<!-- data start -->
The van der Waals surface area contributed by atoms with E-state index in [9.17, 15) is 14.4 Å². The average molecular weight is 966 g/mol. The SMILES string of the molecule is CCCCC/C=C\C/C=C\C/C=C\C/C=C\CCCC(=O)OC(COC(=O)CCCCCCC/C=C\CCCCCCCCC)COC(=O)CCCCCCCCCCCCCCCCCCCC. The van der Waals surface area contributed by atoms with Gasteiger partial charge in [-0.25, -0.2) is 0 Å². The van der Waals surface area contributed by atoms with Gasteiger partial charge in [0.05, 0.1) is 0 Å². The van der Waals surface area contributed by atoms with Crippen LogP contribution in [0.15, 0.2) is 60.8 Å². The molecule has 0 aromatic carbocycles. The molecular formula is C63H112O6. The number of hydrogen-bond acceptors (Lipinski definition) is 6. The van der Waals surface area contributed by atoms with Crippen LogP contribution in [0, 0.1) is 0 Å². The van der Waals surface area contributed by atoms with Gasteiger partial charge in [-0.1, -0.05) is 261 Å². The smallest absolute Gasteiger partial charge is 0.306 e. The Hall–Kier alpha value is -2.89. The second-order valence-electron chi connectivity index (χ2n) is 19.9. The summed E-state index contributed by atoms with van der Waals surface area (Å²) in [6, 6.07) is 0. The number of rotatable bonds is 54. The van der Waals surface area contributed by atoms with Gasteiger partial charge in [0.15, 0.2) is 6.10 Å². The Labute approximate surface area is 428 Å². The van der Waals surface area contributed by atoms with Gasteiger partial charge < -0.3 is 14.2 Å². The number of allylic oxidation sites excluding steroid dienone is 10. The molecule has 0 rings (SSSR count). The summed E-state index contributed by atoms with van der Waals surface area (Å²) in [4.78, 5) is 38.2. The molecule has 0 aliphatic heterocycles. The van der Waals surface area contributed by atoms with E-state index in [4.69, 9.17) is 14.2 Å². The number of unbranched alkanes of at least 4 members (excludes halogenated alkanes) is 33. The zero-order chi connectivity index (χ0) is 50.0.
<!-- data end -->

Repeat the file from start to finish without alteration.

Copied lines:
The van der Waals surface area contributed by atoms with E-state index in [9.17, 15) is 14.4 Å². The average molecular weight is 966 g/mol. The SMILES string of the molecule is CCCCC/C=C\C/C=C\C/C=C\C/C=C\CCCC(=O)OC(COC(=O)CCCCCCC/C=C\CCCCCCCCC)COC(=O)CCCCCCCCCCCCCCCCCCCC. The van der Waals surface area contributed by atoms with Gasteiger partial charge in [-0.25, -0.2) is 0 Å². The van der Waals surface area contributed by atoms with Gasteiger partial charge in [0.05, 0.1) is 0 Å². The van der Waals surface area contributed by atoms with Crippen LogP contribution in [0.15, 0.2) is 60.8 Å². The molecule has 0 aromatic carbocycles. The molecular formula is C63H112O6. The number of hydrogen-bond acceptors (Lipinski definition) is 6. The van der Waals surface area contributed by atoms with Crippen LogP contribution in [0, 0.1) is 0 Å². The van der Waals surface area contributed by atoms with Gasteiger partial charge in [-0.1, -0.05) is 261 Å². The smallest absolute Gasteiger partial charge is 0.306 e. The Hall–Kier alpha value is -2.89. The second-order valence-electron chi connectivity index (χ2n) is 19.9. The summed E-state index contributed by atoms with van der Waals surface area (Å²) in [6, 6.07) is 0. The number of rotatable bonds is 54. The van der Waals surface area contributed by atoms with Gasteiger partial charge in [0.15, 0.2) is 6.10 Å². The Labute approximate surface area is 428 Å². The van der Waals surface area contributed by atoms with Gasteiger partial charge < -0.3 is 14.2 Å². The number of allylic oxidation sites excluding steroid dienone is 10. The molecule has 0 rings (SSSR count). The summed E-state index contributed by atoms with van der Waals surface area (Å²) in [4.78, 5) is 38.2. The molecule has 0 aliphatic heterocycles. The van der Waals surface area contributed by atoms with E-state index in [4.69, 9.17) is 14.2 Å². The number of unbranched alkanes of at least 4 members (excludes halogenated alkanes) is 33. The zero-order chi connectivity index (χ0) is 50.0.